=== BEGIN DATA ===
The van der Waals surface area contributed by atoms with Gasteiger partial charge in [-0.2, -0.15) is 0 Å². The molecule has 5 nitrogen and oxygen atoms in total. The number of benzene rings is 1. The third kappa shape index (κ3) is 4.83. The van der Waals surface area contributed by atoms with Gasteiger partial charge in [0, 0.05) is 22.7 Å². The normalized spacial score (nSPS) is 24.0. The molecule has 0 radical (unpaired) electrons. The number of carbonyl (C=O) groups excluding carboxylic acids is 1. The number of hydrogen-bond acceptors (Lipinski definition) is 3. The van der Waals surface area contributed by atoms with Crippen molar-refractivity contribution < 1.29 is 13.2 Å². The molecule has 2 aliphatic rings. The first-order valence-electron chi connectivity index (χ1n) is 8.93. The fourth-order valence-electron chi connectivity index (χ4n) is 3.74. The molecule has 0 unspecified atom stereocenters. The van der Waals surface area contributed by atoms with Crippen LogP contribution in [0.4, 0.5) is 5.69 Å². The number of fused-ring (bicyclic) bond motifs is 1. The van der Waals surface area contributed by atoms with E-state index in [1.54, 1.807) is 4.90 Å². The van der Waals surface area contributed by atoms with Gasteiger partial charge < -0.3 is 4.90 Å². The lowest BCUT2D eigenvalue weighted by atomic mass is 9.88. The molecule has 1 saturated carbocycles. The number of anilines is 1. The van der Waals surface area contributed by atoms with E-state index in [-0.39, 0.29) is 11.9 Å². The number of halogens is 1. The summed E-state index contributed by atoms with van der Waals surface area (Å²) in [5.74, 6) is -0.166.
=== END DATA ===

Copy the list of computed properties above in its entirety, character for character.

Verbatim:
The van der Waals surface area contributed by atoms with Gasteiger partial charge in [-0.2, -0.15) is 0 Å². The molecule has 5 nitrogen and oxygen atoms in total. The number of benzene rings is 1. The third kappa shape index (κ3) is 4.83. The van der Waals surface area contributed by atoms with Gasteiger partial charge in [0, 0.05) is 22.7 Å². The normalized spacial score (nSPS) is 24.0. The molecule has 0 radical (unpaired) electrons. The number of carbonyl (C=O) groups excluding carboxylic acids is 1. The number of hydrogen-bond acceptors (Lipinski definition) is 3. The van der Waals surface area contributed by atoms with Crippen molar-refractivity contribution < 1.29 is 13.2 Å². The molecule has 2 aliphatic rings. The first-order valence-electron chi connectivity index (χ1n) is 8.93. The fourth-order valence-electron chi connectivity index (χ4n) is 3.74. The molecule has 0 unspecified atom stereocenters. The van der Waals surface area contributed by atoms with Crippen LogP contribution in [0.4, 0.5) is 5.69 Å². The number of fused-ring (bicyclic) bond motifs is 1. The van der Waals surface area contributed by atoms with E-state index in [1.54, 1.807) is 4.90 Å². The van der Waals surface area contributed by atoms with Gasteiger partial charge < -0.3 is 4.90 Å². The lowest BCUT2D eigenvalue weighted by atomic mass is 9.88. The molecule has 1 saturated carbocycles. The number of anilines is 1. The van der Waals surface area contributed by atoms with E-state index in [-0.39, 0.29) is 11.9 Å². The number of halogens is 1. The summed E-state index contributed by atoms with van der Waals surface area (Å²) in [5.74, 6) is -0.166.